The Mass was a prime source of inspiration for the production of music in the Middle Ages. Since it was felt that the plainsong (chant) was divinely inspired by God, it was the task of the Medieval monk to preserve the music more than compose. As a result, the Middle Ages gives us the first extensive exploration of musical notation and as such the first real ability to actually hear a musical tradition. Since the focus of the Christian Church was extensively on the Mass - which was sung in its totality - we have a rich collection of chants sung for every day of the year. The Introit was the first thing sung in the Mass as the officiates enter the cathedral in a grand procession. The enormous stone vaulting was designed to carry the reverberation of the plainsong throughout the cathedral like overlapping waves of musical smoke. With the accompanying ceremonial procession richly adorned in sight and sound, it was the closest to heaven anyone was likely to get in the Medieval Age.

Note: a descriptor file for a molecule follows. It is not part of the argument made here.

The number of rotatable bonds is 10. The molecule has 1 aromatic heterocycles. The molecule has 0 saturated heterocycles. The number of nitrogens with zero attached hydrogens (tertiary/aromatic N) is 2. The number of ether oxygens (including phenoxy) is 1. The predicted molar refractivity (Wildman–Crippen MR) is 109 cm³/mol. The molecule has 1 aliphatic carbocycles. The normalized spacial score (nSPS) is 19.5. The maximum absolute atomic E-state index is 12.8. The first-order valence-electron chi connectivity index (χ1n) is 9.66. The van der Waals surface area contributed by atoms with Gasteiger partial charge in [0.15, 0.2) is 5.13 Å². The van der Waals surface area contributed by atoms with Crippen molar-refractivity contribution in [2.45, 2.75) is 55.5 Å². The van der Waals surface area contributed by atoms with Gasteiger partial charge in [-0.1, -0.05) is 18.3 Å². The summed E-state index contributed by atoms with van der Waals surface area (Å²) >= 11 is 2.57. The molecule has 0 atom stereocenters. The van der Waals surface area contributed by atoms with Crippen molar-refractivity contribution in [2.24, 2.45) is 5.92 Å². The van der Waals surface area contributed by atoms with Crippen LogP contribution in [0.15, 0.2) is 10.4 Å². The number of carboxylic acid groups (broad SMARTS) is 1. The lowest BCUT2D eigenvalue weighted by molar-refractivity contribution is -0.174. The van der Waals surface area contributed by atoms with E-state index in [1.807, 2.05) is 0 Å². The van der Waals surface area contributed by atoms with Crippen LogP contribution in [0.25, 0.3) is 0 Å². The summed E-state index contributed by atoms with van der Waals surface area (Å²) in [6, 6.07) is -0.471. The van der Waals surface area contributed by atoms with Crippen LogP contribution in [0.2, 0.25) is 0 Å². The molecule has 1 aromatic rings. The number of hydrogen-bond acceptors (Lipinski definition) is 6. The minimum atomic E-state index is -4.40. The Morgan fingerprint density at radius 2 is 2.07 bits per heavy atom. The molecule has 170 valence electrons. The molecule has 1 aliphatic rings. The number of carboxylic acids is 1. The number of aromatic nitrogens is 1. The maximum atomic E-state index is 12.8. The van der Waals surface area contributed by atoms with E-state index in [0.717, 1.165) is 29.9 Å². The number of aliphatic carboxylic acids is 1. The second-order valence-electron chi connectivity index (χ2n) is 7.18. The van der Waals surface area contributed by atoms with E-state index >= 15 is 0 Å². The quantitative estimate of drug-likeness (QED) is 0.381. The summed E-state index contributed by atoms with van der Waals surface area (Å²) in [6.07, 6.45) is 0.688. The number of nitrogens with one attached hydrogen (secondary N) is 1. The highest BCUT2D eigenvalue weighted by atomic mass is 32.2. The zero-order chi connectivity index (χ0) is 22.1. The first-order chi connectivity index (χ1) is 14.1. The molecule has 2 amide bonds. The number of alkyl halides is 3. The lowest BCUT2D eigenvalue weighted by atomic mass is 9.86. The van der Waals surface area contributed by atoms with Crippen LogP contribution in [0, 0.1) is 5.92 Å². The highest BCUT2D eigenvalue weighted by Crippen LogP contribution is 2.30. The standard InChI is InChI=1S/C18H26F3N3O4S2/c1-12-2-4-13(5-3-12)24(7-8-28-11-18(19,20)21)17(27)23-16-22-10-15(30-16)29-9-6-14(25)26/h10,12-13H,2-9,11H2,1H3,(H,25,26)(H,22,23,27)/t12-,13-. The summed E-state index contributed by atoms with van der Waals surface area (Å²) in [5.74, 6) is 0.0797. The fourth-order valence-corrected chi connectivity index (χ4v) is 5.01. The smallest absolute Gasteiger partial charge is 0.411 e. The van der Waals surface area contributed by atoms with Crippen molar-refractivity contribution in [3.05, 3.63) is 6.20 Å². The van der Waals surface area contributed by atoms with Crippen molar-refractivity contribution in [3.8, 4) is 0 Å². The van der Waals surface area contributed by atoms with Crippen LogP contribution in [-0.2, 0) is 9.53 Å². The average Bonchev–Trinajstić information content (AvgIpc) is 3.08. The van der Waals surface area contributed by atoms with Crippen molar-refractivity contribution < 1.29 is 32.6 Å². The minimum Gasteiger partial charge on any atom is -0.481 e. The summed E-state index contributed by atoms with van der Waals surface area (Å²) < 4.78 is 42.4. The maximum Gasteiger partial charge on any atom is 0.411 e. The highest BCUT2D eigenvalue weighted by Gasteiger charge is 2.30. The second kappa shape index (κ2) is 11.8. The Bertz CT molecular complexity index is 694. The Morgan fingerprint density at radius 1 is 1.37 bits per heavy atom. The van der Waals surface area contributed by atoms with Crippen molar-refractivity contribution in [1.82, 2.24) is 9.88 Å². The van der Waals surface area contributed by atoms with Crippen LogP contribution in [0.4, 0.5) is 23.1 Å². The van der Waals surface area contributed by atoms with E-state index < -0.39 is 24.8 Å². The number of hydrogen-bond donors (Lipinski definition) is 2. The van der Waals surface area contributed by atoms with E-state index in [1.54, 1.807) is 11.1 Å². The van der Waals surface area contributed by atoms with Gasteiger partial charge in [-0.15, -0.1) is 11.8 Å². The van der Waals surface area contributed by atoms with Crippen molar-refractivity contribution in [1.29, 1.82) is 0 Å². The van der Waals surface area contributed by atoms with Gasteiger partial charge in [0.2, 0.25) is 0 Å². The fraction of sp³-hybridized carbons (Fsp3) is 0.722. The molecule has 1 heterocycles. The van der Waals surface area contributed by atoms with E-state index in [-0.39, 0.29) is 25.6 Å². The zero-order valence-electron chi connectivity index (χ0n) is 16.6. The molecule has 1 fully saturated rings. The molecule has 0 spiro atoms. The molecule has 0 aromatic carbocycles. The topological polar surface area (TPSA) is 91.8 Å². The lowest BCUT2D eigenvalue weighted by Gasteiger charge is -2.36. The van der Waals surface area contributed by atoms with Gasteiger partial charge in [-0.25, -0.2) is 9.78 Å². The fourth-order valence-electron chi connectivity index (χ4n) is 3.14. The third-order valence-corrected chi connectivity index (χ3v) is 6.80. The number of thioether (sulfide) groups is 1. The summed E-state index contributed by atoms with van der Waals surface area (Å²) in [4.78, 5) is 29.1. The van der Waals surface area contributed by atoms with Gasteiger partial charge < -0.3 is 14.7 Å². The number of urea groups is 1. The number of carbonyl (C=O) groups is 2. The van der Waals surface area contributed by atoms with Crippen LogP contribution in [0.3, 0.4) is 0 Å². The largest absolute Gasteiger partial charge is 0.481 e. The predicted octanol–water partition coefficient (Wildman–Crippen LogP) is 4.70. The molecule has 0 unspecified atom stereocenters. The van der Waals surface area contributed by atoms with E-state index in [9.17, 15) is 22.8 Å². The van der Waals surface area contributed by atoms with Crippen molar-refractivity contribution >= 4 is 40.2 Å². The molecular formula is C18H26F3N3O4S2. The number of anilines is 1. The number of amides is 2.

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Introit for Christmas Day

Moniot d' Arras was one of the last of the Trouveres and wrote songs like many others to provide entertainment at tournaments, festivals, or at court. Subjects are almost always about the two elements of a Courtly Romance - chivalry and courtly love. His Ce fut en mai (It Happened in May) tells of an unhappy lover who finds solace in religious feeling. All that survives of the work (as is true with all Medieval secular songs) is a basic melody in which the singer was expected to improvise an instrumental accompaniment.

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Ce fut en mai - It Happened in May

Guillaume de Machaut (1300-1377) is without doubt the most famous of Medieval secular composers. His career as both cleric and courtier inspired him to compose both sacred and secular music. An excerpt from the text of his Douce dame jolie shows the continuing grip that courtly love had on the poetry:
"Fair and gentle lady please believe, I beg of you, that you alone rule my heart. Long have I lived, a humble and loyal servant, in sincerest admiration for you. But, alas, all forlorn, I am a prey to deep despair, which only your compassion can dispel."

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Douce dame jolie - Fair and Gentle Lady





















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